By Greg Gelpi
A Forest Park family personally experienced the effects of the Clayton County budget crunch.
An 8-year-old boy was almost hit by a Georgia Power truck as it turned the corner near the boy's school, Hendrix Drive Elementary, an upset mother said.
"If we had a crossing guard that would never have happened," Kathy Meza, the boy's mother said. "It was too close for comfort."
She watched as Juan crossed in a crosswalk, she said, adding that the truck was speeding and didn't use a turn signal when it cut in front of her son. Mario and his twin brother Juan were nowhere near the street, according to Carol Boatright, a spokesperson from Georgia Power, after speaking with Heath Holcombe, the driver of the truck.
He did nothing reckless to endanger anyone, she said, adding that all safe driving practices were followed to her knowledge.
"Obviously, we want them and tell them to follow all safety laws," Boatright said. "He believes he did use a turn signal."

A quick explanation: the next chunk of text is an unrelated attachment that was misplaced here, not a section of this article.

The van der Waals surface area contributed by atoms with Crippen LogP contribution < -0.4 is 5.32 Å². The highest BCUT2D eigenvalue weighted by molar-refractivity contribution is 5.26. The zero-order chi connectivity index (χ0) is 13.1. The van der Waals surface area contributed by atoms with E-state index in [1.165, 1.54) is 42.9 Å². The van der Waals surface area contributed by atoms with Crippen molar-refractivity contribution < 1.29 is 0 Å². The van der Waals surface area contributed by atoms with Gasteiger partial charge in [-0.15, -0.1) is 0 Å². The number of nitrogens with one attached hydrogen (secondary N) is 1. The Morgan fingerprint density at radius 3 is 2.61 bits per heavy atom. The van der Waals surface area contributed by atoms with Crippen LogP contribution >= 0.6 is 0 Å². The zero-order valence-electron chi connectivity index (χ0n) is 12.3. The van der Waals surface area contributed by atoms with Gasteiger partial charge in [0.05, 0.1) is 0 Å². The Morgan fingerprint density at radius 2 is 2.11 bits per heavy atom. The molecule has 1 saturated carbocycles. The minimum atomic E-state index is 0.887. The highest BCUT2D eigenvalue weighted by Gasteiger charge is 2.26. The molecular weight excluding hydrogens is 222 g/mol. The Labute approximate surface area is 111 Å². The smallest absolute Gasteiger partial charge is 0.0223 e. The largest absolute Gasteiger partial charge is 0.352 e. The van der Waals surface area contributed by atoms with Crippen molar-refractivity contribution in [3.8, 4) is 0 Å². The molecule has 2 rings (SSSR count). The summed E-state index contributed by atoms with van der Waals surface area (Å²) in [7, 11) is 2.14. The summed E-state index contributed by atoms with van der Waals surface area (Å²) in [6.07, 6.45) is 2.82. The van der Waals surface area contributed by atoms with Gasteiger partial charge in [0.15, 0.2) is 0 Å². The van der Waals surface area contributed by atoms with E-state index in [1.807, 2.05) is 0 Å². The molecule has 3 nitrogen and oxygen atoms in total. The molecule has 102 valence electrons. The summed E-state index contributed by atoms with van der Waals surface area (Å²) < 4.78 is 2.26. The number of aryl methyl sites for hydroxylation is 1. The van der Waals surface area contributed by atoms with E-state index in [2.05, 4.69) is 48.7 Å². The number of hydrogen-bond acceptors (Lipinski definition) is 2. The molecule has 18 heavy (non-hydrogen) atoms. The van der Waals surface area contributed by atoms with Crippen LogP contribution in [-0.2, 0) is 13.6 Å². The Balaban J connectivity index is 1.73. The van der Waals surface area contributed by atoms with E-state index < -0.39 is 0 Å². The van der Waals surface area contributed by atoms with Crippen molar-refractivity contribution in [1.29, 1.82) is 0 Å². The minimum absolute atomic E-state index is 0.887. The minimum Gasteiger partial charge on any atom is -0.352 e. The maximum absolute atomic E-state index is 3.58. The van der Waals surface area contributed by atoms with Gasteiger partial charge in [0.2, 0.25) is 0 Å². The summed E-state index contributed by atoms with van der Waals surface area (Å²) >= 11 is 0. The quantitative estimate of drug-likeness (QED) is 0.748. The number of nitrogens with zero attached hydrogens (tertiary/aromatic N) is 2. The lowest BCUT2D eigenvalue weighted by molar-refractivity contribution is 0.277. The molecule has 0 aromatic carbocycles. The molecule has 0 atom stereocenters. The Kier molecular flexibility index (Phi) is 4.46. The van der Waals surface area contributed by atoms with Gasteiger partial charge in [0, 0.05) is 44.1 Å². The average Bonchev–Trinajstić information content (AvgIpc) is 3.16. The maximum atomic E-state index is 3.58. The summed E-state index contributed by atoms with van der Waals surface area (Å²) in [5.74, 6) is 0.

Meza watched as Holcombe turned right from Hendrix Drive and parked on the left side of Springwood Drive.
The Forest Park Police Department responded to the scene, but didn't file any charges.
"We can't write a ticket if an officer doesn't witness it or if there isn't an accident," Forest Park Police Capt. Chris Mattson said. "This is the first complaint I know of since school started."
The Clayton County Board of Commissioners reduced the number of school crossing guards from 53 to 34 for this fiscal year's budget, which left many schools with fewer guards and some without any guards. While last year 28 schools had guards, this school year only 18 schools had crossing guards. The reduction saved the county more than $110,000.
"I guess that is the only thing that will get our crossing guards back is for a child to get killed," Meza said. "I could have gone out there with a baseball bat and beat that man."
The budget cut shifted the responsibility of funding crossing guard to municipalities. Forest Park is only one area affected by the budget cut. Jonesboro, Lake City, Morrow and Riverdale are also affected.
A few parents have even resorted to volunteering as crossing guards, Meza said.